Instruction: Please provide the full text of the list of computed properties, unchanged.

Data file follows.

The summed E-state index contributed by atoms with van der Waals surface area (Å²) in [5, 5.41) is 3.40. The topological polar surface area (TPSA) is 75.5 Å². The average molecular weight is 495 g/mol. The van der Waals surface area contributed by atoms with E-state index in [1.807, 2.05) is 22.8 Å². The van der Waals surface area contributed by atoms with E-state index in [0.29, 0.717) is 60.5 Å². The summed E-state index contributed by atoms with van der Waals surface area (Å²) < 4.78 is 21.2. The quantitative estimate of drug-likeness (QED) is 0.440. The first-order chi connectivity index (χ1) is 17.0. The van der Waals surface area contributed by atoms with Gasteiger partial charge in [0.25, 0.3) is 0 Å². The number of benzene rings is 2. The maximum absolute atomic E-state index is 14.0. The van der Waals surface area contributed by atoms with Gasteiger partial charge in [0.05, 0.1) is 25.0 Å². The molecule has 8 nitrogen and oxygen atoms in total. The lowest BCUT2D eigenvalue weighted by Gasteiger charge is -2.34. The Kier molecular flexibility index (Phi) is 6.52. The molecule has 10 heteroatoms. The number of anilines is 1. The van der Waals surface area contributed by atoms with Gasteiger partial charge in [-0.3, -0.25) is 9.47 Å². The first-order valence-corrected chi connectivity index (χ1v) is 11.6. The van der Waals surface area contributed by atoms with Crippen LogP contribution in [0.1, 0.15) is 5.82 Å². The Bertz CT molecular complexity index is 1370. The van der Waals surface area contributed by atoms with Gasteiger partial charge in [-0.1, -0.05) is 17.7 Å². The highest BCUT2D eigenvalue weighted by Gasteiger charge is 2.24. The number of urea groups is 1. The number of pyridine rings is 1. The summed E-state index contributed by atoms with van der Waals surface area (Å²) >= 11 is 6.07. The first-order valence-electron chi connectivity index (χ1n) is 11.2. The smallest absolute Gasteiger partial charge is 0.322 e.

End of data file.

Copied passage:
The summed E-state index contributed by atoms with van der Waals surface area (Å²) in [5, 5.41) is 3.40. The topological polar surface area (TPSA) is 75.5 Å². The average molecular weight is 495 g/mol. The van der Waals surface area contributed by atoms with E-state index in [1.807, 2.05) is 22.8 Å². The van der Waals surface area contributed by atoms with E-state index in [0.29, 0.717) is 60.5 Å². The summed E-state index contributed by atoms with van der Waals surface area (Å²) < 4.78 is 21.2. The quantitative estimate of drug-likeness (QED) is 0.440. The first-order chi connectivity index (χ1) is 17.0. The van der Waals surface area contributed by atoms with Gasteiger partial charge in [0.25, 0.3) is 0 Å². The number of benzene rings is 2. The maximum absolute atomic E-state index is 14.0. The van der Waals surface area contributed by atoms with Gasteiger partial charge in [0.05, 0.1) is 25.0 Å². The molecule has 8 nitrogen and oxygen atoms in total. The lowest BCUT2D eigenvalue weighted by Gasteiger charge is -2.34. The Kier molecular flexibility index (Phi) is 6.52. The molecule has 10 heteroatoms. The number of anilines is 1. The van der Waals surface area contributed by atoms with Gasteiger partial charge in [-0.3, -0.25) is 9.47 Å². The first-order valence-corrected chi connectivity index (χ1v) is 11.6. The van der Waals surface area contributed by atoms with Crippen LogP contribution in [0.1, 0.15) is 5.82 Å². The Bertz CT molecular complexity index is 1370. The van der Waals surface area contributed by atoms with Gasteiger partial charge in [-0.1, -0.05) is 17.7 Å². The highest BCUT2D eigenvalue weighted by Gasteiger charge is 2.24. The number of urea groups is 1. The number of pyridine rings is 1. The summed E-state index contributed by atoms with van der Waals surface area (Å²) >= 11 is 6.07. The first-order valence-electron chi connectivity index (χ1n) is 11.2. The smallest absolute Gasteiger partial charge is 0.322 e.